The systemic criminalization of youth of color, youth with disabilities, and youth of color with disabilities in schools is one of the most blatant and egregious examples of structural racism and violence in this country. The presence of police officers, guns, handcuffs, and metal detectors in schools creates hostile teaching and learning environments that are reinforced by harsh, punitive, and exclusionaryii school discipline policies. Together these practices constitute what is widely referred to as the school-to-prison pipeline. As this report demonstrates, Milwaukee's reliance on punitive approaches to discipline is ineffective, costly, and, most troublingly, racially biased.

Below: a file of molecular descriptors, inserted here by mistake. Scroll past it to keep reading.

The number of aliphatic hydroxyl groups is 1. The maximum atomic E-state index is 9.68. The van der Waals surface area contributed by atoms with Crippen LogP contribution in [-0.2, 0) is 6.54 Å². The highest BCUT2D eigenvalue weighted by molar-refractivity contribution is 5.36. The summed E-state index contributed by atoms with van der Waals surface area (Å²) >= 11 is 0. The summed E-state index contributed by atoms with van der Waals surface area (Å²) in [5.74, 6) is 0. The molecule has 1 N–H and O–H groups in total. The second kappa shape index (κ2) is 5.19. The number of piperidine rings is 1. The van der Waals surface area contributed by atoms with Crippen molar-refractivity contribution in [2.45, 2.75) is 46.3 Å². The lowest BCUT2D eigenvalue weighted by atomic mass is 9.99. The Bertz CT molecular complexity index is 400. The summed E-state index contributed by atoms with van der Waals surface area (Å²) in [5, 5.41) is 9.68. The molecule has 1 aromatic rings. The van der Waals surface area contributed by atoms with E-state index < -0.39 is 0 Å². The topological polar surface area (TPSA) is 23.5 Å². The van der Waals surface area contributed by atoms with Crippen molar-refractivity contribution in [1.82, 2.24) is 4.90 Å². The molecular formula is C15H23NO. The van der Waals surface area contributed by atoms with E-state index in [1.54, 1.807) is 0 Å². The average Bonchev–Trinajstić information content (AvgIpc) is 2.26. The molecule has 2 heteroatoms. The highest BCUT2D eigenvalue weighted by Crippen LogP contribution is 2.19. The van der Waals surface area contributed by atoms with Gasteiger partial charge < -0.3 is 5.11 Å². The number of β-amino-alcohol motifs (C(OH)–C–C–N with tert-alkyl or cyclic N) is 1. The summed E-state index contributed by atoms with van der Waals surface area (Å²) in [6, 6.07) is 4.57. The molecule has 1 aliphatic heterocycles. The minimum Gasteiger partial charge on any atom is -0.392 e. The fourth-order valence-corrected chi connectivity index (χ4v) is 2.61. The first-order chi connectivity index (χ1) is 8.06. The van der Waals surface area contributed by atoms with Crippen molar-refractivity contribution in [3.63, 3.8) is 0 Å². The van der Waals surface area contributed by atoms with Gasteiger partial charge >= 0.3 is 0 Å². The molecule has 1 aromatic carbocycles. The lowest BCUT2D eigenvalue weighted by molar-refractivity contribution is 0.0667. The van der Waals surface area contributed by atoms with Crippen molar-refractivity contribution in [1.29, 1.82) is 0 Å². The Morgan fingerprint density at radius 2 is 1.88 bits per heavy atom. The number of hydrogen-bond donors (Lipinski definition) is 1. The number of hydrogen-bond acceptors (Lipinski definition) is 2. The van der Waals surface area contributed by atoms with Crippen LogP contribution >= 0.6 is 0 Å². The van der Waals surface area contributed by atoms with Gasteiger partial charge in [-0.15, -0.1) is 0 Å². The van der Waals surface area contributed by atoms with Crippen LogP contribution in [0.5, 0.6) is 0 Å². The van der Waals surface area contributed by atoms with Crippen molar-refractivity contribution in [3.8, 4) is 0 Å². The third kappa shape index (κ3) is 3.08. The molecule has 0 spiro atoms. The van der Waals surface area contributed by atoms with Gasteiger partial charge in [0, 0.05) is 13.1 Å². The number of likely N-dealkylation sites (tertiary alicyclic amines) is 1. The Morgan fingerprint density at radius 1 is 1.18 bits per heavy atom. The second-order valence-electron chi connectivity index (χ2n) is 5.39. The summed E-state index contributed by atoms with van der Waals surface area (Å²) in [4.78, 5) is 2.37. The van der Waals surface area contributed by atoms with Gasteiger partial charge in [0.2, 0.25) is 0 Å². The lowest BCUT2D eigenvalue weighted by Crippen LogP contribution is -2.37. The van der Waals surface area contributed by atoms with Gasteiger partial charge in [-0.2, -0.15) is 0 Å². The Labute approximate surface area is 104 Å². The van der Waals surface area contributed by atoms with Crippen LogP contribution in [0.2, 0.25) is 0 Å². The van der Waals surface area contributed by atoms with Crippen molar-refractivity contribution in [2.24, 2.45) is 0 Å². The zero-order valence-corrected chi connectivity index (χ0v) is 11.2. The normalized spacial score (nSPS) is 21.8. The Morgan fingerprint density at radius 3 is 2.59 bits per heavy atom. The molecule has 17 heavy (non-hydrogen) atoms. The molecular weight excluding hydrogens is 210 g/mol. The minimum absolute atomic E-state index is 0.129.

Communities of color have a long-standing history of inequitable treatment by the police in the U.S. In recent years, activists with the Black Lives Matter movement have helped to raise the profile of the destructive treatment of the black community by law enforcement, which includes a long line of police shootings of youth of color – Michael Brown, Jordan Edwards, Jessica Hernandez, Ty're King, Laquan McDonald, Tamir Rice, Jesse Romero, Stephen Watts– and many more. While these incidents are nothing new, the ubiquitous use of cell phone cameras is now thrusting them into the public's eye. It is past time to change how police interact with black and brown youth.Data bears out the ugly fact that youth of color are killed by police far out of proportion to white youth. This deeply unequal and fundamentally lethal treatment can be attributed to a number of factors. These factors include the widespread over-policing and racial profiling of communities of color, our country's historic treatment of people of color, and implicit and explicit biases by the police and society that cause police and the court systems to view youth of color as older than they are and more culpable than their white peers. Moreover, the lack of consistent and real accountability for police mistreatment and brutality has led to a continuation of this unjust system. This report presents recommendations for reform and details the reasoning behind them.